Friday, August 14, 2009

Trailer Hitch and Wiring

I also did a little work on the trailer wires and hitch setup last weekend. The wires turned into a rat’s nest of splices, dangling wires, broken grounds and lots of small pin holes in the insulation from years of testing. I cut the wires far enough back to avoid any trouble spots.



I saved the cluster as reference for matching wires since the lights worked off and on during the journey from Wisconsin. I also took pictures when I disconnected the lights for painting to cut down on confusion. For the new harness I purchased a trailer end harness for about $6 from Wal-Mart. It was a little short, so I soldered another length of trailer harness left over from a previous trailer project that was in my wiring toolbox.



I used a length of old compressor air hose that I salvaged from my dad when he got a new one to cover the harness where it comes up from the belly of the trailer.



This helps protect the harness from shorts as it rubs on the frame during transit or should I forget to plug it in and drag it down the highway. Would I do that? Nah, never.


Should you have an already dissected harness and you are wondering what is what, here is the skinny. On the trailer, the green wire goes to the four teardrop lights, the license plate light and the small running light bulb in the Bargman taillights.



The black wire goes to the dim filament in the large bulb in the Bargman taillights, sort of a second running light. The red wire goes to the bright filament in the left Bargman,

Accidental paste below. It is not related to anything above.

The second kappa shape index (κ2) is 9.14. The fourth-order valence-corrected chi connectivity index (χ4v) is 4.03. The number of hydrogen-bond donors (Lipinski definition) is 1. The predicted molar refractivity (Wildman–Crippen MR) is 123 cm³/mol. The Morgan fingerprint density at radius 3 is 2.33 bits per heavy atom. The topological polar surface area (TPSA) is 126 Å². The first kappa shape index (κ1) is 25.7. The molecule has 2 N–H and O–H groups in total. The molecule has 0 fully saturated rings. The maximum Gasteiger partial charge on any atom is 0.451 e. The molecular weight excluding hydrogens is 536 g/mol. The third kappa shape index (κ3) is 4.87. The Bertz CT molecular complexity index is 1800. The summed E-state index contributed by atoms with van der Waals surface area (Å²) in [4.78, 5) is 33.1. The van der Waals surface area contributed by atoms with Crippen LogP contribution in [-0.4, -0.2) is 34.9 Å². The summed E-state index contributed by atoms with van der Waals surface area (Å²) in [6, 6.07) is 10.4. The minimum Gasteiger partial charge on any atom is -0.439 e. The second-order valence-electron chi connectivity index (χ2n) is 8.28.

the left turn/brake light.



The brown wire goes to the bright filament in the right bargman, the right turn/brake light.



When you hook up a modern four-post harness to the existing wires, it should look like this: harness white wire grounded to the frame and body of the trailer; yellow left turn/brake wire connected to the red left/brake light wire on the trailer; green right turn/brake wire connected to the brown right turn/brake wire on the trailer; and finally, brown running light wire connected to the green running light wire on the trailer.



I also connected brown wire to the black wire. I think that you could either connect this wire to the running light system or just cut it short and leave it disconnected. I used wire nuts to connect to the wiring on the trailer so that I can change things up in the future, i.e., trailer brakes, charging system, back-up lights, etc.


I reused the existing bargman taillights. The bases were pretty rusty, but I wire brushed around screw holes for better grounding and replaced the bulbs using contact silicone to prevent highway light flicker. I reinstalled the bases using putty tape to insure no water leaks behind the base.



I cleaned up the lenses and put them back on.



If Vintage Trailer Supply gets their new replacement lenses for the Bargman Taillights, I may replace them, but for now they are fine.